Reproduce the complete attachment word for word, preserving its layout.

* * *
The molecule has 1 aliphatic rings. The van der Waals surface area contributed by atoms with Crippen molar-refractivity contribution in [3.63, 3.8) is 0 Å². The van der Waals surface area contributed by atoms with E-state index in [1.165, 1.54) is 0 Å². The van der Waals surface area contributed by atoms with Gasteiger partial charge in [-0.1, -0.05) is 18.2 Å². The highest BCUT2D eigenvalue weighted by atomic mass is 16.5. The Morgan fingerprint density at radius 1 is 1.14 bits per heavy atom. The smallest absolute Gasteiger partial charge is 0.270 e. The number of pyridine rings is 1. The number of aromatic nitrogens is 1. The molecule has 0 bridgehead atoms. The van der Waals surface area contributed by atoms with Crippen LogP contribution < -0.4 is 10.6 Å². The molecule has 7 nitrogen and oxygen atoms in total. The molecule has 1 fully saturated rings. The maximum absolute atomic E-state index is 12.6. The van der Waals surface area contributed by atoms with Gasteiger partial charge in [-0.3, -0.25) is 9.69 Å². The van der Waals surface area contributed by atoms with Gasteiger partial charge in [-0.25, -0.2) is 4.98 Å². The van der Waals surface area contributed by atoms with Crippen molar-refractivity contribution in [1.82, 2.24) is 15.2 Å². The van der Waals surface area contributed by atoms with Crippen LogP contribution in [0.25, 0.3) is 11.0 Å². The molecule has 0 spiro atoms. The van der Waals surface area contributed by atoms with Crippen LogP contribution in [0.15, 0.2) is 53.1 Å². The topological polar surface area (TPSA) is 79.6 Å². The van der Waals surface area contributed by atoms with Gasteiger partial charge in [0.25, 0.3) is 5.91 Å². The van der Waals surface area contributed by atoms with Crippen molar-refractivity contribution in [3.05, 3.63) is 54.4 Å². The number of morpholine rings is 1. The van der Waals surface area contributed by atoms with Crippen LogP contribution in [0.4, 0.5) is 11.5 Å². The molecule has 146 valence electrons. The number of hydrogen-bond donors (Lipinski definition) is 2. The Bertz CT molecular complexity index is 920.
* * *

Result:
The molecule has 1 aliphatic rings. The van der Waals surface area contributed by atoms with Crippen molar-refractivity contribution in [3.63, 3.8) is 0 Å². The van der Waals surface area contributed by atoms with E-state index in [1.165, 1.54) is 0 Å². The van der Waals surface area contributed by atoms with Gasteiger partial charge in [-0.1, -0.05) is 18.2 Å². The highest BCUT2D eigenvalue weighted by atomic mass is 16.5. The Morgan fingerprint density at radius 1 is 1.14 bits per heavy atom. The smallest absolute Gasteiger partial charge is 0.270 e. The number of pyridine rings is 1. The number of aromatic nitrogens is 1. The molecule has 0 bridgehead atoms. The van der Waals surface area contributed by atoms with Crippen LogP contribution < -0.4 is 10.6 Å². The molecule has 7 nitrogen and oxygen atoms in total. The molecule has 1 fully saturated rings. The maximum absolute atomic E-state index is 12.6. The van der Waals surface area contributed by atoms with Gasteiger partial charge in [-0.3, -0.25) is 9.69 Å². The van der Waals surface area contributed by atoms with Gasteiger partial charge in [-0.25, -0.2) is 4.98 Å². The van der Waals surface area contributed by atoms with Crippen molar-refractivity contribution in [1.82, 2.24) is 15.2 Å². The van der Waals surface area contributed by atoms with Crippen LogP contribution in [0.25, 0.3) is 11.0 Å². The molecule has 0 spiro atoms. The van der Waals surface area contributed by atoms with Crippen LogP contribution in [0.15, 0.2) is 53.1 Å². The topological polar surface area (TPSA) is 79.6 Å². The van der Waals surface area contributed by atoms with Gasteiger partial charge in [0.25, 0.3) is 5.91 Å². The van der Waals surface area contributed by atoms with Crippen molar-refractivity contribution in [3.05, 3.63) is 54.4 Å². The number of morpholine rings is 1. The van der Waals surface area contributed by atoms with Crippen LogP contribution in [0.4, 0.5) is 11.5 Å². The molecule has 146 valence electrons. The number of hydrogen-bond donors (Lipinski definition) is 2. The Bertz CT molecular complexity index is 920.